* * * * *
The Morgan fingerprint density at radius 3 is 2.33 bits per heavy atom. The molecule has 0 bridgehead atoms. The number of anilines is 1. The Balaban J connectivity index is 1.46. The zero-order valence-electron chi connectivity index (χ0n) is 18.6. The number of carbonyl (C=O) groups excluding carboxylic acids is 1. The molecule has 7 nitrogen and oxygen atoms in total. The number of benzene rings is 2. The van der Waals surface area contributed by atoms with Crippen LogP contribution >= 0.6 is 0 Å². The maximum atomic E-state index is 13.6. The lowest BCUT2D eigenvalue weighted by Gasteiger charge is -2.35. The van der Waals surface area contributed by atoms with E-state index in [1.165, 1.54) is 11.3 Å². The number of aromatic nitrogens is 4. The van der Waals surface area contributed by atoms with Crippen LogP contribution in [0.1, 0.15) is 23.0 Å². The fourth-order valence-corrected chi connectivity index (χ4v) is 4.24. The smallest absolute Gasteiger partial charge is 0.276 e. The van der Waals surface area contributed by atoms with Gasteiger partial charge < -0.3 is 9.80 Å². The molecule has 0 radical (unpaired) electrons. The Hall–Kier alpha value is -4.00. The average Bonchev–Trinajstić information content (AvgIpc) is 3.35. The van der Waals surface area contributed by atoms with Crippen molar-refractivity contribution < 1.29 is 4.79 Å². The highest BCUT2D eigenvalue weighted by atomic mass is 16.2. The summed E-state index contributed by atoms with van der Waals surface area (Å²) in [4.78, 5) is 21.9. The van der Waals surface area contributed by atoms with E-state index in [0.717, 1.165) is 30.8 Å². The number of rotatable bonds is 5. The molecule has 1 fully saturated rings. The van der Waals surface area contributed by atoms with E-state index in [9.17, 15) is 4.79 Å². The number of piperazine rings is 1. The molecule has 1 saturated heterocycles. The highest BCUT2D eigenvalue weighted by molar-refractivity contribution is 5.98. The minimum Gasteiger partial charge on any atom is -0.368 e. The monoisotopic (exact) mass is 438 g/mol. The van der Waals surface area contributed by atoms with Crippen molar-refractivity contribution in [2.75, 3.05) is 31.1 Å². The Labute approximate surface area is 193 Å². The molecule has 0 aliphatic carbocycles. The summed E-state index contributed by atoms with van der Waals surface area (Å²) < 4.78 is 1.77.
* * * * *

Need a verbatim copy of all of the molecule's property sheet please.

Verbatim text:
The Morgan fingerprint density at radius 3 is 2.33 bits per heavy atom. The molecule has 0 bridgehead atoms. The number of anilines is 1. The Balaban J connectivity index is 1.46. The zero-order valence-electron chi connectivity index (χ0n) is 18.6. The number of carbonyl (C=O) groups excluding carboxylic acids is 1. The molecule has 7 nitrogen and oxygen atoms in total. The number of benzene rings is 2. The van der Waals surface area contributed by atoms with Crippen LogP contribution >= 0.6 is 0 Å². The maximum atomic E-state index is 13.6. The lowest BCUT2D eigenvalue weighted by Gasteiger charge is -2.35. The van der Waals surface area contributed by atoms with E-state index in [1.165, 1.54) is 11.3 Å². The number of aromatic nitrogens is 4. The van der Waals surface area contributed by atoms with Crippen LogP contribution in [0.1, 0.15) is 23.0 Å². The fourth-order valence-corrected chi connectivity index (χ4v) is 4.24. The smallest absolute Gasteiger partial charge is 0.276 e. The van der Waals surface area contributed by atoms with Gasteiger partial charge < -0.3 is 9.80 Å². The molecule has 0 radical (unpaired) electrons. The Hall–Kier alpha value is -4.00. The average Bonchev–Trinajstić information content (AvgIpc) is 3.35. The van der Waals surface area contributed by atoms with Crippen molar-refractivity contribution < 1.29 is 4.79 Å². The highest BCUT2D eigenvalue weighted by atomic mass is 16.2. The summed E-state index contributed by atoms with van der Waals surface area (Å²) in [4.78, 5) is 21.9. The van der Waals surface area contributed by atoms with E-state index in [0.717, 1.165) is 30.8 Å². The number of rotatable bonds is 5. The molecule has 1 fully saturated rings. The van der Waals surface area contributed by atoms with E-state index in [9.17, 15) is 4.79 Å². The number of piperazine rings is 1. The molecule has 1 saturated heterocycles. The highest BCUT2D eigenvalue weighted by molar-refractivity contribution is 5.98. The minimum Gasteiger partial charge on any atom is -0.368 e. The monoisotopic (exact) mass is 438 g/mol. The van der Waals surface area contributed by atoms with Crippen molar-refractivity contribution in [2.75, 3.05) is 31.1 Å². The Labute approximate surface area is 193 Å². The molecule has 0 aliphatic carbocycles. The summed E-state index contributed by atoms with van der Waals surface area (Å²) < 4.78 is 1.77.